On 25 August 1883, The Athenæum published the third and final installment of Dr. Ginsburg’s transcription and translation of the manuscript strips. The article began, “This concludes the original and the translation of the MS. as far as it was necessary for the continuity of the narrative. The rest of the slips either contain duplicate matter or are undecipherable. It will be seen that we have here nearly the whole of Deuteronomy in an abridged form.”[1]

A Hebrew transcription and a translation of the yet-unpublished strips followed this introduction. 

Download “The Shapira MS. of Deuteronomy,” The Athenæum, no 2913, 25 August 1883.

The article ended with a notice from Dr. Ginsburg that said, “I have designedly abstained from making any remark or calling attention to any anomalies in the Hebrew text, as my report, which is to appear next week, will contain a full account of all the peculiarities of the MS. and the conclusion I have arrived at about its genuineness. Christian D. Ginsburg.”[2]

Ginsburg’s conclusion was already in the hands of Bond and would appear in the 27 August 1883 edition of The Times. Based upon his 23 August 1883 note to Ginsburg, Shapira was on his way to Germany. Perhaps he was going to visit his eldest daughter who was there enrolled in school, but this was not his ultimate destination. His eyes were set on the Netherlands and on another opportunity to present his rejected leather strips to the learned world.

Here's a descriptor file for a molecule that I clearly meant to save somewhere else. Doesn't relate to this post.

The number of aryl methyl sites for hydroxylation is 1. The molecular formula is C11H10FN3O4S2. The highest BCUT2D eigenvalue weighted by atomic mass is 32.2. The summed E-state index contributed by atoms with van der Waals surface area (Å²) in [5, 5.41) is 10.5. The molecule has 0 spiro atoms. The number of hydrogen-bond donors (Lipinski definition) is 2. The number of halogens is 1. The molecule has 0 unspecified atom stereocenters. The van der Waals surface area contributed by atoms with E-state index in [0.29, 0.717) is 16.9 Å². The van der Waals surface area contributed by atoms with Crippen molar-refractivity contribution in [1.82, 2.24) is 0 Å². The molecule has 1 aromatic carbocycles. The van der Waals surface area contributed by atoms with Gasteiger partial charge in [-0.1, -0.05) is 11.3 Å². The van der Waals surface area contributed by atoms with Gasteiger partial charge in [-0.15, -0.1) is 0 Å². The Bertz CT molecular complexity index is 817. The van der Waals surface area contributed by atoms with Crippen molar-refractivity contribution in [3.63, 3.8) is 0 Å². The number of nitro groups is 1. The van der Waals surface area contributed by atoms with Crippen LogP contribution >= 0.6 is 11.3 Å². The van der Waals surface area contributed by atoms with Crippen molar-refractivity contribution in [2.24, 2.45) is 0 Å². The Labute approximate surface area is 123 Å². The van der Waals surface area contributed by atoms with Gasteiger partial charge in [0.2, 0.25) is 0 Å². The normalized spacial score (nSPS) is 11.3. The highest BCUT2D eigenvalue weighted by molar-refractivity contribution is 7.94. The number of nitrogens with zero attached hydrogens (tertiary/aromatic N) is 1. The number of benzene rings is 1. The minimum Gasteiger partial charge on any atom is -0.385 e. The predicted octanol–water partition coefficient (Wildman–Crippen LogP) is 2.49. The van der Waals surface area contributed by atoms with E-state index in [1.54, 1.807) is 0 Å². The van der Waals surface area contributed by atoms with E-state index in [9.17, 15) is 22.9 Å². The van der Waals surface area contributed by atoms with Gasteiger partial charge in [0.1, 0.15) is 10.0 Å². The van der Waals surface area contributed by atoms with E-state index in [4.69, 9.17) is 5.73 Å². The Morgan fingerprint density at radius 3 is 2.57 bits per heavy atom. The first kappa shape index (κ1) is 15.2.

In all, Dr. Ginsburg published three installments of the Shapira MSS in The Athenæum. Scans of all three are here available for your download and study.


“The Shapira MS. of Deuteronomy,” The Athenæum, no. 2911, 11 August 1883, 178-9

“The Shapira MS. of Deuteronomy,” The Athenæum, no. 2912, 18 August 1883, 206

“The Shapira MS. of Deuteronomy,” The Athenæum, no. 2913, 25 August 1883, 242-4


[1] “The Shapira MS. of Deuteronomy,” The Athenæum, no. 2913, 25 August 1883, 242.

[2] “The Shapira MS. of Deuteronomy,” The Athenæum, no. 2913, 25 August 1883, 244.